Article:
Instagram Filters and Laziness

I always believed that Instagram filters are what made Instagram such a big hit. Otherwise Instagram was just another photo sharing app. When I started using Instagram, I used to try many filters before settling on one and sharing my picture. Over the period of time, I started sharing pictures without any filters — also known as a “Normal” filter because of my laziness. Recently I wondered whether my behavior was peculiar or many other people were also using Normal filter while sharing pictures on Instagram. Accordingly, I did a quick and dirty analysis using pictures collected from Orchard Road area in Singapore. Why Orchard? Well, let’s just say because Orchard is one of the most frequented tourists spots in Singapore, which makes my analysis more representative.

I carried out analysis on the pictures collected in January-February months of 2014, 2015, and 2016. This makes comparison easier and more uniform. As the filters offered by Instagram changed over the 2 years period, I am not plotting all the filter counts for 3 years on the same graph. Instead I show you 3 separate graphs — one for each year. Also, I show bars on the graph only for filters which were used more than 500 times in the 2 months period. This is arbitrary but it helps me depict a meaningful bar graphs. All the filters with <= 500 pictures were combined and labeled “Other”, which will show up in the graphs.

Without further ado, here are the three graphs:


Well, I am not an outlier! It turns out that at least from 2014, people have been using Normal filter (basically no filter) more than any other filter. The percentages of pictures with Normal filter were 59% in 2014, 73% in 2015, and 65% in 2016.

It’s tough to say why people selected the filters they did. My hypothesis is that people are lazy and so they will go with the default. “Normal” filter is the default so it’s picked up the most often. Now Instagram has been changing the filters so I don’t know how they were arranged in 2014 or 2015. But for 2016, the ordering was as follows:

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Clarendon and Gingham are the next two filters shown by Instagram after Normal, which are also the next two most commonly used filters in Orchard area! After that, the filter ranking in the graph loses correlation with the Instagram’s  default ordering of filters. Perhaps, this indicates that non-lazy people actually hunt down the filter that gives them the best looking result. Still Juno and Lark, which are 5th and 6th on my 2016 graph, appear on 7th and 5th position in the Instagram ordering. Hudson, Sierra, and X-Pro II which are at the end on my bar graph, also appear in Instagram ordering towards the end. It seems that there is some support for the “lazy” hypothesis!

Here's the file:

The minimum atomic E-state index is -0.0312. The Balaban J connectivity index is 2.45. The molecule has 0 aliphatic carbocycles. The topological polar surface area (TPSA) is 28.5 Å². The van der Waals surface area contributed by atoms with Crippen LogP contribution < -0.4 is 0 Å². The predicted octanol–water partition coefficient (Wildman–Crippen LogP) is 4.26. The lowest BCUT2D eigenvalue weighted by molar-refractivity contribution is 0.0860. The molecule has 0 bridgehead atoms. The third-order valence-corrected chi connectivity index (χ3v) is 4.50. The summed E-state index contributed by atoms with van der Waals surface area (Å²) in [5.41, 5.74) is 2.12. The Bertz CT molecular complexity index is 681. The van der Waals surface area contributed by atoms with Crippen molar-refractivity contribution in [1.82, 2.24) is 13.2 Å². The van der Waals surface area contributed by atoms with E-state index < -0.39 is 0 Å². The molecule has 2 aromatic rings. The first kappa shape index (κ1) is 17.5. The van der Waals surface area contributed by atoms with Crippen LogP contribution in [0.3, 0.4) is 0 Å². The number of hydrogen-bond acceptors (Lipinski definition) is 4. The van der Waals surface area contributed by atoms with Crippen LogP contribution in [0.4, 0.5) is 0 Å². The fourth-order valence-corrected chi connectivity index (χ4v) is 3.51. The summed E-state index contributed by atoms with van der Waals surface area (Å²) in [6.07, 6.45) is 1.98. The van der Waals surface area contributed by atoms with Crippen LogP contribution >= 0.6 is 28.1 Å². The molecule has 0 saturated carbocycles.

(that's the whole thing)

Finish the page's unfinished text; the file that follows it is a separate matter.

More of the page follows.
If you have more to add, please share your insights in the comments.


Summary of Lecture 3 – 16/08/2012

In the first half of today’s class, we had Wall Street Journal‘s business and technology journalist Lora Kolodny speaking with us on Skype from San Francisco. I know Lora because I subscribe to her Facebook updates and sometime participate in the discussion. Considering that she has written for big names as New York Times, Fast Company, Inc, and TechCrunch, it is a great surprise that she is so approachable!

I invited Lora to speak with our students on primarily two topics–the social media start-up scenario and advice on starting your own business. The call went on for about an hour so I won’t be able to cover everything we spoke about. However, here are a few takeaways from her talk-

1) Although social media companies are getting a beating in the stock market, VC interest in social media start-ups remains high.

2) Any new platform, service, etc. must have a clear mobile strategy.

3) Social media adoption in Asia is growing rapidly.

4) For new start-ups, it is essential to evaluate whether they need large investment. Further, creating a personal brand is critical to reach out to potential investors. She suggested joining newer platforms early to create a significant following. Lora has more than 110,000 subscribers on Facebook!

5) She suggested using services like YouNoodle to connect to other entrepreneurs.

My students could add more to this.